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Courtesy of Amazon: Top books for Middle Schoolers

1. Holes, by Louis Sachar--This book appeals to both boys and girls, and it's unusual in its circular plot. In the end, the subplot and the main plot collide in true Seinfeld form. The kids win over the adults, and the good guys over the bad. This book is particularly good for reluctant readers. They can't wait to get to the next page!

2. The Giver, by Lois Lowry--This book is on a higher level than Holes, so more advanced readers will have an easier time with it. It is set in the future in a society where everyone is assigned jobs at the Ceremony of Twelve. When Jonas is given a special job, he finds the stress unbearable. A dark book, but thought-provoking.

3. The Last Book in the Universe, by Rodman Philbrick--This book is another page turner for reluctant readers. The problem, though, is that it can be a little long for those who struggle with reading, and the plot and concepts are also complex. However, I never met a kid who didn't love this book. It can be understood on many different levels, so some take more from it than others.

4. Among the Hidden, by Margaret Peterson Haddix--This is the first book in the Shadow Children series. In the future, families are restricted to two children due to limited resources. But Luke is born a third child, and he finds it very lonely hiding inside his own home. He soon discovers another third child, and the book takes off from there. The other books that follow are also very good reads. So, this book is a great way to get a child interested in a new series. There will be plenty of reading to follow!

5. Walk Two Moons, by Sharon Creech--This book is unusual in its language and the way the story unfolds, but it is a stunning and beautifully told story that will stop your heart. Even though it's told from a girl's perspective, I find that boys can't help but like it, too. The book is about Salamanca Hiddle and her struggle with a great loss. It's definitely bittersweet, and it's a book adults love, too.

6. Homeless Bird by Gloria Whelan--This book is about Koly, a girl from present-day India wfho is married off in an arranged marriage. Her circumstances are miserable, but the book paints a realistic picture of the lives of women and girls who aren't fortunate enough to live in the U.S. It is definitely eye-opening for kids this age, and especially appeals to girls.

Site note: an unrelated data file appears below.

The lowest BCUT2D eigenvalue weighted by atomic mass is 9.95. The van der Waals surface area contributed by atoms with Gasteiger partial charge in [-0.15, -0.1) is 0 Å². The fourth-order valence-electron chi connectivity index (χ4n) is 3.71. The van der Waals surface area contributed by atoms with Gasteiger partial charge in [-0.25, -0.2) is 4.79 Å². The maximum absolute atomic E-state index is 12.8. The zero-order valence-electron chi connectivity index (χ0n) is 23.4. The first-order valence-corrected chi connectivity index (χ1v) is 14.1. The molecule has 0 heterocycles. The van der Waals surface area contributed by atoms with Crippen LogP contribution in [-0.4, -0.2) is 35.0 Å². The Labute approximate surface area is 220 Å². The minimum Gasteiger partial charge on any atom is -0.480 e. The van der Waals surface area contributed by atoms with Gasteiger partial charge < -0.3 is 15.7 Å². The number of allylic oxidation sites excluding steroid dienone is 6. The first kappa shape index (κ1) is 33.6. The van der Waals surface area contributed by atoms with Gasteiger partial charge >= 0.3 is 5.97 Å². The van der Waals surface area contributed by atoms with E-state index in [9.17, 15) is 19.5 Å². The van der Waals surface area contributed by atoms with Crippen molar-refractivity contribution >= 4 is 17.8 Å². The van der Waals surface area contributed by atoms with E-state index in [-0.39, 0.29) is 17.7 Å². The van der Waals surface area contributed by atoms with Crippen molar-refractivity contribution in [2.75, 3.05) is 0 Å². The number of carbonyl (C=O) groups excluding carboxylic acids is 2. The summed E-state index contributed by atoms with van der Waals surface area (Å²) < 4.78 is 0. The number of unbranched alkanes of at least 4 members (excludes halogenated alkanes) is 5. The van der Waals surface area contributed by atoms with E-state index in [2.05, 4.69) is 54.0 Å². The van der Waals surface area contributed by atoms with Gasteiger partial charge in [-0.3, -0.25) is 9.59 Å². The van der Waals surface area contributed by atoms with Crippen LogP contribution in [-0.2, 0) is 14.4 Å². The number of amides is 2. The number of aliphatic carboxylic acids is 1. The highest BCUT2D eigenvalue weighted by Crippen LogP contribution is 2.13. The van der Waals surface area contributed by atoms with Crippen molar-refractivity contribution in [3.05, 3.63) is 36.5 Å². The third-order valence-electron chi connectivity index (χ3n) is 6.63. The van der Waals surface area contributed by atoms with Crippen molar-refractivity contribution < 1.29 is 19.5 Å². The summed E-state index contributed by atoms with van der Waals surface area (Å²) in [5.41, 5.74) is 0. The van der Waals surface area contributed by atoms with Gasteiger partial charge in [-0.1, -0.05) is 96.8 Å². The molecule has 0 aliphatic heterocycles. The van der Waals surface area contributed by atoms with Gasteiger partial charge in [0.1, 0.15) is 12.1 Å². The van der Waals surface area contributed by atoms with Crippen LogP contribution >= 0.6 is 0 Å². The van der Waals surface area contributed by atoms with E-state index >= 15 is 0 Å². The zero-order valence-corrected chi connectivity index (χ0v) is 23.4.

7. The Watsons Go To Birmingham, 1963 by Christopher Paul Curtis--In this book, two young boys travel with their parents to Birmingham, Alabama in the middle of the tumultuous civil rights movement. Violence and racism are everywhere, but the family does a great job of protecting itself until an unspeakable event impacts all of them. This is loved by boys and girls, and is a must read for everyone.

8. The House on Mango Street by Sandra Cisneros-This book follows a hispanic girl through different periods of her life. The language is poetic, and the story is told in sweet vignettes. Her age jumps from scene to scene, but the poignancy remains constant. Best enjoyed by girls, it will make them laugh hysterically, cry terribly, and feel good all at the same time.

9. The Tiger Rising by Kate DiCamillo--This short book is about great loss and a boy's grief, and also about the social hierarchies present in schools. Bullies are everywhere, but the friendship between the boy and girl keep them protected. In the book, they both finally face their own fears and demons in an emotional climax. Boys and girls alike love it, and I can't read it anymore. I sob uncontrollably every time I do. I really like this book because it can be read by almost everyone. The language is simple, but even my advanced readers are touched by the story.

10. The Outcasts of 19 Schuyler Place, by E.L. Konigsburg--This book is a great tale of a girl who spends the summer with her uncles, only to find herself in the middle of a great controversy. Yuppies have taken over her uncles' neighborhood, and the historic preservation committee is less than thrilled with what they find in their backyard. A decades-old found object sculpture is the subject of the debate. The story proves the power kids really do have to make changes in their world. It's funny, quirky, and extremely well-written. A great book for boys and girls in grades six through eight.

11. Monsters, by Walter Dean Myers

12. Touching Spirit Bear, by Ben Mikaelson

13. The Outsiders, by S.E. Hinton

14. Raptor, by Paul Zindel

 

 

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